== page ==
FWP details investigation into wildlife casting agency after fatal mauling
Four months after the fatal grizzly mauling of an Animals of Montana employee, folks with Fish, Wildlife and Parks say they've come up with a series a recommendations they included in a letter to the company on how they should operate from now on.
"We take all of this very seriously. It's not about punishing, it's about keeping tight regulations, tight safety protocols to prevent tragedies from occurring," says FWP spokesperson Andrea Jones.
NBC Montana sat down with Jones to get details of their investigation. She says after the mauling a number of neighbors came forward claiming several animals had escaped from the facility over the years.
"An African lion, a black panther and wolf pups," says Jones. And that none of those escapes were reported to FWP as required by their permit.
Jones says from now on, they'll be required to report any escapes immediately for the safety of the animals and surrounding public.
"Obviously, in the case of an escape, neighbors and people in that vicinity might be at risk," says Jones.
She says the investigation also revealed the company reported a mountain lion attack on an employee as a scratch, something she says is unacceptable.
"According to the attending physician that saw the employee in question, this could have been fatal. There were lacerations to the skull of the individual in question and had the attack not been broken up by another employee, we could have had another very tragic incident that, as I mentioned, was reported to us as a scratch," explains Jones.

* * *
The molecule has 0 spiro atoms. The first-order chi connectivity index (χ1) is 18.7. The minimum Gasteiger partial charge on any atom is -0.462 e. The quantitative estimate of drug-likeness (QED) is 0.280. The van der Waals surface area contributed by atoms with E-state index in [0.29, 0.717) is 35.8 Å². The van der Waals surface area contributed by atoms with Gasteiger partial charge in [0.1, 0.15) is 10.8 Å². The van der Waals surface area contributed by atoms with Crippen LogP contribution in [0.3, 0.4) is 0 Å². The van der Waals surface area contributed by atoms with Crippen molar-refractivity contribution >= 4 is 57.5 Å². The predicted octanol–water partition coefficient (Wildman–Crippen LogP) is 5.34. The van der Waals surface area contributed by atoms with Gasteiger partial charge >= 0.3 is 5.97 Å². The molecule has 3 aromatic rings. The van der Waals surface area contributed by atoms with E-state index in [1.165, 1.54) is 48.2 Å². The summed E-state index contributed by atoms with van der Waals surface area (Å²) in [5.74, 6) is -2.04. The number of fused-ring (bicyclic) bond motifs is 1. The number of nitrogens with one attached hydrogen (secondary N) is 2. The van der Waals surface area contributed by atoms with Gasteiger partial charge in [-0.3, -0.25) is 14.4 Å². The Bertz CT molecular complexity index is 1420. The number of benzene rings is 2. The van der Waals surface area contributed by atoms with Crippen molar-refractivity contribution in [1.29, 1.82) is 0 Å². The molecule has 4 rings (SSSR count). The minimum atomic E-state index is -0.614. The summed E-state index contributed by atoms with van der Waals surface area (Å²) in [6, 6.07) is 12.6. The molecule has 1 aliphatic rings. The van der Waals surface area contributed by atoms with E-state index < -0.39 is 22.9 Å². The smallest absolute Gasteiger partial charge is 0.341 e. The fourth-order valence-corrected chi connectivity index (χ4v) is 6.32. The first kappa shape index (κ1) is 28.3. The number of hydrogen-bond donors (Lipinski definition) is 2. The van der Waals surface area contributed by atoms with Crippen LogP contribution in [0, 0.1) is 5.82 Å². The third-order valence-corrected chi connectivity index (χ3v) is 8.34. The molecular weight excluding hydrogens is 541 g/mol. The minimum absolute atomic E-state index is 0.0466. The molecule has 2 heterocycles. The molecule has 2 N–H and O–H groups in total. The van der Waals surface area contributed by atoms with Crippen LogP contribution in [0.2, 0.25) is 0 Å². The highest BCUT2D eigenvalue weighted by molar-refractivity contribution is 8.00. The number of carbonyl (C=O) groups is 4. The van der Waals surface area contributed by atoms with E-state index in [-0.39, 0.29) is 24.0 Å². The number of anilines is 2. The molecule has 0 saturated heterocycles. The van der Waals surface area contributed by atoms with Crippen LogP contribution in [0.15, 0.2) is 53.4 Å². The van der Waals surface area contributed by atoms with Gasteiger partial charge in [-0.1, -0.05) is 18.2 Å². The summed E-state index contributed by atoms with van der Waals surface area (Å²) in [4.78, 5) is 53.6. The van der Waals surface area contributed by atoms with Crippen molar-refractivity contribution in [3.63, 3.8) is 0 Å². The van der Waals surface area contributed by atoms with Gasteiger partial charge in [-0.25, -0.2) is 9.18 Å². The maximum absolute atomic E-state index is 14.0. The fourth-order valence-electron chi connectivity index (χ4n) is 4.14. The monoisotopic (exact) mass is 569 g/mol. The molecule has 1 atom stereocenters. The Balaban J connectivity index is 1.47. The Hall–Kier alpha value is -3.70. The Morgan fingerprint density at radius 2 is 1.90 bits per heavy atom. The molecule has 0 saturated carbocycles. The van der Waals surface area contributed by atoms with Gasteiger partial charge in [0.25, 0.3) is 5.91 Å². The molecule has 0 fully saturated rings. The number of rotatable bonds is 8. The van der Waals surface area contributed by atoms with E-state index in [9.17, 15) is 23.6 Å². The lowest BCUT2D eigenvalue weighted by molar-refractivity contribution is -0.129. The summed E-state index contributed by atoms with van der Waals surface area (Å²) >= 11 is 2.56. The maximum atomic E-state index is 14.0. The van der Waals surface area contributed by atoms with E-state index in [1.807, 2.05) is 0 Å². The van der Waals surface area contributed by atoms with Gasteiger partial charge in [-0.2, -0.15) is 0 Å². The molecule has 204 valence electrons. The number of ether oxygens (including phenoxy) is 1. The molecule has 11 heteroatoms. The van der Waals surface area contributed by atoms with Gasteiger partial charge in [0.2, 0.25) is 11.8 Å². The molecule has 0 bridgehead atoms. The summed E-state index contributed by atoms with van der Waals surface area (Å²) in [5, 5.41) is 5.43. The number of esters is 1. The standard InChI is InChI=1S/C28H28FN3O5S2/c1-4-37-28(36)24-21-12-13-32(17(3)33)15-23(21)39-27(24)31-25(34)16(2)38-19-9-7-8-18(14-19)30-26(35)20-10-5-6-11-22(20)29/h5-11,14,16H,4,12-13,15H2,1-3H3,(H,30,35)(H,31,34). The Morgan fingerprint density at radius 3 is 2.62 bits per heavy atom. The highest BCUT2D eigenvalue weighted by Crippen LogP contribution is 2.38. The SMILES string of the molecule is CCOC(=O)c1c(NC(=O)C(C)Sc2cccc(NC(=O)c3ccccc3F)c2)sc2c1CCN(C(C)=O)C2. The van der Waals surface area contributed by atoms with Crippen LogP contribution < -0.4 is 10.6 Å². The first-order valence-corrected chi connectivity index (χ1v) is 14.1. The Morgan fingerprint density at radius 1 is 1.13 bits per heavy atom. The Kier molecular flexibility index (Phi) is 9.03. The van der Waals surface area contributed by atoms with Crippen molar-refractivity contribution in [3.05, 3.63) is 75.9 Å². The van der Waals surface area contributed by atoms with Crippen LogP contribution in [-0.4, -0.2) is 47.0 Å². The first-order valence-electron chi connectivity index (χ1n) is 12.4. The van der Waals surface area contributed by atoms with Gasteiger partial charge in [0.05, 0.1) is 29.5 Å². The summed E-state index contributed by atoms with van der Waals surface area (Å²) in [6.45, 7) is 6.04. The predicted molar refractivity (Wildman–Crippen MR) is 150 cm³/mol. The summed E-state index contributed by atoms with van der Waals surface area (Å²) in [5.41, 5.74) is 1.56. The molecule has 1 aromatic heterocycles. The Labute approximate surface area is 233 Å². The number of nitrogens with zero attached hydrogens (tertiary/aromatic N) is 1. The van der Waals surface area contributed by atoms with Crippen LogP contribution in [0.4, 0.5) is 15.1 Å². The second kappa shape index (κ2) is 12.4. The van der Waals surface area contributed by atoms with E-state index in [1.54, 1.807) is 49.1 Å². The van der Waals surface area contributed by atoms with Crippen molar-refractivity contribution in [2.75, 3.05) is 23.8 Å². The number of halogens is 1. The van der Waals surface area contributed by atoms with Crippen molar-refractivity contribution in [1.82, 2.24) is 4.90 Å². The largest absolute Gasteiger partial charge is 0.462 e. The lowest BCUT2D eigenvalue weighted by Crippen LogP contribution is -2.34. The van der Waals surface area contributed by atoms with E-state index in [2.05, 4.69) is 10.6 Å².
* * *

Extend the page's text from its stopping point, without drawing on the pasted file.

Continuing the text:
Jones says their findings have led them to urge Animals of Montana to modify their safety protocol.
"We also recommend to Animals of Montana that, going forward, individual employees should not be allowed to enter cages alone to feed or clean the cages of large predators," says Jones.
We called Animals of Montana to get their take. Folks there say they feel the investigation was under-handed and unfair, relying solely on hearsay and secondhand information from folks who may or may not have their best interest in mind. They say they've had no direct dialogue with FWP about the investigation and will consider a rebuttal if the letter is released.
Jones says FWP has no intentions of revoking the wildlife casting company's permit as long as they keep proper records and promptly inform FWP of any accidents within thirty days.
"We understand that they're a business and they need money and [they] own those animals...Our concern, again, is the safety of the people and the public and the animals involved," says Jones.
Folks with FWP say they also made a decision about Yosemite, the Syrian brown bear who was in the cage at the time of the mauling. They say he can no longer be used for commercial purposes off-site and may never be allowed in the presence of the general public again.